Trump's Promised NAFTA 'Plan' Keeps Workers and Communities in the Dark
The Trump administration released its objectives Monday for renegotiating the North American Free Trade Agreement (NAFTA). The objectives suggest a repeat of labor and environmental provisions from the Trans-Pacific Partnership (TPP)—a deal whose demise Donald Trump widely took credit for—that were deemed too weak by virtually all leading labor and environmental groups. On other critical questions, the ostensibly "detailed" negotiating objectives provide no details, such as whether corporations will continue to be able to use NAFTA to sue governments over environmental protections in unaccountable tribunals of corporate lawyers.
Earlier this year, leading environmental groups laid out a platform for replacing NAFTA with a trade deal that protects communities across the U.S., Canada and Mexico. The plans released by the administration Monday are generally silent on these objectives, and those outlined by unions, family farmers and consumer groups. Instead of concrete objectives, Monday's announcement contained vague platitudes.
In a blunt display of hypocrisy, Donald Trump appears to want to copy and paste the weak labor and environmental provisions of the TPP, a deal that Trump claimed to hate. Based on Monday's "plan," one could be forgiven for concluding that Trump's opposition to the TPP was merely political theater and this administration has no intent of fundamentally changing NAFTA.
Throughout his campaign, Trump pledged to workers and communities across the country that he would immediately fix a trade deal that has eroded wages and increased pollution. Instead, his long-awaited NAFTA "plan" keeps workers and communities in the dark and offers only vague tweaks to a corporate trade deal that has harmed workers and communities for more than two decades.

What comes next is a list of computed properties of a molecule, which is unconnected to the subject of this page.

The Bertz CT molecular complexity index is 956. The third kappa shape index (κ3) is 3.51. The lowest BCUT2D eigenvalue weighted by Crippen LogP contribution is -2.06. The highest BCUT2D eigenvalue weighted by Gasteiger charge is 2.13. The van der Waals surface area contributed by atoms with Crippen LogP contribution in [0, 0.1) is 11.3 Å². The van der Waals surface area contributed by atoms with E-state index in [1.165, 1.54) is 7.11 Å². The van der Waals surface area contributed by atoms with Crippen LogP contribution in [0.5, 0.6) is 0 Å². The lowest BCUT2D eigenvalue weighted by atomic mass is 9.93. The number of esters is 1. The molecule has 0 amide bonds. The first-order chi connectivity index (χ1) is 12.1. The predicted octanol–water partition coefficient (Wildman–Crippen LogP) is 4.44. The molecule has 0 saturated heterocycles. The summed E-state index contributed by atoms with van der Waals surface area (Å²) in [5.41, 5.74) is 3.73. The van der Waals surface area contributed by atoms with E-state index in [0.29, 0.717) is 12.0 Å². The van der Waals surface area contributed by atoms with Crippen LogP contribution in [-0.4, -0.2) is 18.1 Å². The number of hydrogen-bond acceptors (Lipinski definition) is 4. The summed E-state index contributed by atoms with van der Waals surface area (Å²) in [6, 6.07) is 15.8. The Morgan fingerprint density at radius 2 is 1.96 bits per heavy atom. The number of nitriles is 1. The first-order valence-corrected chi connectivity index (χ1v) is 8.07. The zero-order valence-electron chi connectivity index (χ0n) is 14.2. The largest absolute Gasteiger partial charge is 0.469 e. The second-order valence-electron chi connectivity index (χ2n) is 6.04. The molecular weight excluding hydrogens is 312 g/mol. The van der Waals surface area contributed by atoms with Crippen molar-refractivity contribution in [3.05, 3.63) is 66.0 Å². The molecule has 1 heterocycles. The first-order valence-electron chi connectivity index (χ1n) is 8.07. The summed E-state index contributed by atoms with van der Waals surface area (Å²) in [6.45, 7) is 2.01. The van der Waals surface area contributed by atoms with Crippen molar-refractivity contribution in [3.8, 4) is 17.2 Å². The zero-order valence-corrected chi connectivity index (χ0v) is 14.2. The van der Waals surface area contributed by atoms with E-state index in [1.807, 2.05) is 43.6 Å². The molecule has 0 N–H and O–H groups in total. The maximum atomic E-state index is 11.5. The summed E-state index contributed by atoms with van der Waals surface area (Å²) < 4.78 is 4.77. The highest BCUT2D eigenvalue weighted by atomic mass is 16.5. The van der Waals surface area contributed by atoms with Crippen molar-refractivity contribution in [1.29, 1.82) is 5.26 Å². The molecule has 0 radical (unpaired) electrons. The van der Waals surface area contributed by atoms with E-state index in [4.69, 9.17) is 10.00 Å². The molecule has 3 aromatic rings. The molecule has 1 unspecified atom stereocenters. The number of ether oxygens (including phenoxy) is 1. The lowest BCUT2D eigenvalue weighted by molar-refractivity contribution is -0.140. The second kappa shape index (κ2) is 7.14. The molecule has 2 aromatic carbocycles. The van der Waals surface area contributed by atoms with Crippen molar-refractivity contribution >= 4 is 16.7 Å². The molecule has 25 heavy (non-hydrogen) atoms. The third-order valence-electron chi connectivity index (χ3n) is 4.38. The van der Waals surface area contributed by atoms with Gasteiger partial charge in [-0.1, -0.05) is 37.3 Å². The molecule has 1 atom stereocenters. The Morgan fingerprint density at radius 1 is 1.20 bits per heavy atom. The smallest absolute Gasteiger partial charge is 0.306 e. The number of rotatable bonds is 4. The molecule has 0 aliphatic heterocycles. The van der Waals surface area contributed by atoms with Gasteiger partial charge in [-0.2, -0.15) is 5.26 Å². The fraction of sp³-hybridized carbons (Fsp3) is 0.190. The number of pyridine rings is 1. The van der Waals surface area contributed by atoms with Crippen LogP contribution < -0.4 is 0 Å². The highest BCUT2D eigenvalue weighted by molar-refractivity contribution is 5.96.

The only way the deal that replaces NAFTA will benefit the public is if the negotiation process is conducted in the open, not in a corporate board room. Unsurprisingly, that doesn't look like that's what Trump has in mind. We cannot afford another trade deal that locks out the public and locks in fossil fuel dependency.
The move comes after regional authorities declared a state of emergency over the weekend after sightings of more than 50 bears in the town of Belushya Guba since December.
This year's letter from Bill and Melinda Gates focused on nine things that surprised them. For the Microsoft-cofounder, one thing he was surprised to learn was the massive amount of new buildings the planet should expect in the coming decades due to urban population growth.
"The number of buildings in the world is going to double by 2060. It's like we're going to build a new New York City every month for the next 40 years," he said.